All this over a mine. A similar scenario will likely be at play in the Gulf og Guniea or Bakassi waterways in the event of a shoot out between both countries. With no offensive and defensive firepower there is nothing to deter a potential aggressor if the target of opportunity presents itself.
The Nigerian Navy’s bias towards 79mm deck guns and 30mm cannons that can be built and carried in by coastal patrol craft, over anti-ship and anti-air missiles defies understanding and logic. It is only until something really bad and embarrassing happens that those at the helm of affairs began to realise the Nigerian Navys firepower does not look quite “good enough”.
A forward thinking nation will consistently seek to preempt the effort of a potential foe by reacting in good time and acquiring systems to counter that of its major rival, thus maintaining the strategic balance of power in its favour. Yet for reasons that defy comprehension there is a definite tendency at least within the past 10 years to be extremely forgiving, sympathetic, turn a blind eye to blatant aggressions against the Nigerian state and optimistic to the aggressive behaviors of its neighbors – in a way other regional powers like Egypt, South Africa or even other Anglophone allies don’t get.
From from opening its dams with too little warning, thereby flooding parts of Nigeria, destroying hundreds of villages and rendering nearly a million people homeless, to encroaching on Nigerian territory, razing whole villages to the ground and killing hundreds of Nigerians, to Oppresing Nigerian Bakassi villagers, imposing illegal taxes on them and killing those that refuse to comply, to kidnapping Ambazonian Secessionist leader on Nigerian soil in Abuja, taking him back to Cameroon and toturing him, Cameroon decides to take all that generosity and insist it is still the shafted party at the mercy of the giant bully Nigeria.
EXOCET ANTI-SHIP MISSILE
The French made Exocet has a 500-pounder warhead, is powered by 600-pound thrust turbojets, and have ranges from 70 to 100 miles. When Nigeria first fielded the huge Ottomat Mk1 over three decades ago, it was virtually the largest, fastest, longest ranged antishipping missile around, with the biggest warhead.
The Exocets relatively compact missile is designed for attacking small- to medium-size warships (e.g., frigates, corvettes and destroyers), It is guided inertially in mid-ﬂight and turns on active radar late in its ﬂight to ﬁnd and hit its target. As a counter-measure against the airdefence around the target,it main-tains a very low altitude during ingress, staying 1–2 mabove the sea surface.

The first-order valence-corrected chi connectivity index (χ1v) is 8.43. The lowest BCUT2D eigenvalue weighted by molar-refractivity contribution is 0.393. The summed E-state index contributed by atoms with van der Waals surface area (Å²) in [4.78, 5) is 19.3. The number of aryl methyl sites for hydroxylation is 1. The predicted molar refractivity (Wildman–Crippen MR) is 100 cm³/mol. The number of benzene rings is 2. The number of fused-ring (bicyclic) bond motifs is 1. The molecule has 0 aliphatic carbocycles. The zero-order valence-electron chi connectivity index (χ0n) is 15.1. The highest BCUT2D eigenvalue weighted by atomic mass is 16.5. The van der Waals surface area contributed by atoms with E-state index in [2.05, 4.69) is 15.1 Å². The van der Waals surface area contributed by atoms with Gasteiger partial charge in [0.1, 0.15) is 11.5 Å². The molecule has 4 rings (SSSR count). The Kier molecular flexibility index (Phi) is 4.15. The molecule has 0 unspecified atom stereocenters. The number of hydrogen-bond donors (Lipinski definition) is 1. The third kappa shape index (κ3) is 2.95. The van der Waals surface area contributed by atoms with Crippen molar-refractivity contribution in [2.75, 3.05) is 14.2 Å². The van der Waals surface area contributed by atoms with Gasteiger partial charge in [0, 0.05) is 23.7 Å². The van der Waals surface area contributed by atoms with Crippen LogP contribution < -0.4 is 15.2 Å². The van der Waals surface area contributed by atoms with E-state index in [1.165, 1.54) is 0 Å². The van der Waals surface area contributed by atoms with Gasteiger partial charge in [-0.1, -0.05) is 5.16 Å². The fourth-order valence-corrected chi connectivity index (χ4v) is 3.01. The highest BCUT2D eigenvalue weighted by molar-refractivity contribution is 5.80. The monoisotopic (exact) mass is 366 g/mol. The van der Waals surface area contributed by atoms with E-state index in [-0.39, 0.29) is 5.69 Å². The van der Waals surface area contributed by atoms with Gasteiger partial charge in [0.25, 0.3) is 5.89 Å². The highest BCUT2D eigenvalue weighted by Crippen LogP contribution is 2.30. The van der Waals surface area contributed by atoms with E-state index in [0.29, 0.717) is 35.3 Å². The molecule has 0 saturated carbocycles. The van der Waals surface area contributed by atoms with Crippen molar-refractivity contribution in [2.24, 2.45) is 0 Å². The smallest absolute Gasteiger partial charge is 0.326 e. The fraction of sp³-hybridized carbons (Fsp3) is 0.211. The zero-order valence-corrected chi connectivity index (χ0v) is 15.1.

Due to the eﬀect of the radar horizon, this means that the target may not detect an incoming attack until the missile is only 6,000 m from impact. This leaves little time for reaction, as the British found out the hard way when a much inferior Argentine airforce sank a British Destroyer during the Falksland war with an Exocet missiles. Killing dozens.
Nigeria has no equivalent to this day. No anti-ship missile, no air defense missiles, no torpedoes, no Close in Weapons Systems (CWIZ) In a hypothetical scenario no Nigerian warship will survive the first 24 hours in a contested sealane against a well armed navy. The advent of anti-ship missiles means size is no longer the determining factor for success. It will be in Nigeria’s best interest to bring all of its missile armed ships rusting away at the docks, or start aquiring offensive and defensive systems on its surface fleet to protect the young sailors onboard and deliver ordnance against miles out.
There are very few navies in Africa that compare to the scale and power of the Nigerian Navy. The Nigerian navy is designed around long extensive patrols and quick interdiction. Granted the Nigerian navy is a Littoral Patrol Force, and most of the situations it is going to be in revolve around that, Stoping pirates, protecting offshore oil platforms along Nigeria’s EEZ, mostly in the Gulf of Guinea etc. It’s not built to sink enemy warships or find and sink submarines.
However, small nations with impressive missile capabilities like the Cameroonian Navy have them because they were and are still preparing to deal with Nigeria, which they will always consider a dangerous behemoth by virtue of its size. No amount of appeasement will ever change that. Relying on the goodwill of potential aggressors and refusing to prepare for any eventuality is the fastest path to destruction.
The Cameroonians know that they would be up against the long arm of a navy whose surface fleet outnumber theirs by a factor of nearly 10 to one, and had to acquire capabilities that will compensate for its deficiency by being able to launch projectiles from outside the range of any Nigerian vessel and coastal defences.
Weapons like the EXOCET anti-ship missiles are based on the tactics and situations that they are likely going to be involved in. So they developed tactics and their arsenal to fit those parameters. Nigeria historically has less need for long-range anti-ship missiles because there is no comparable navy. While countries like Cameroon need ways to hit Nigeria’s massive fleet.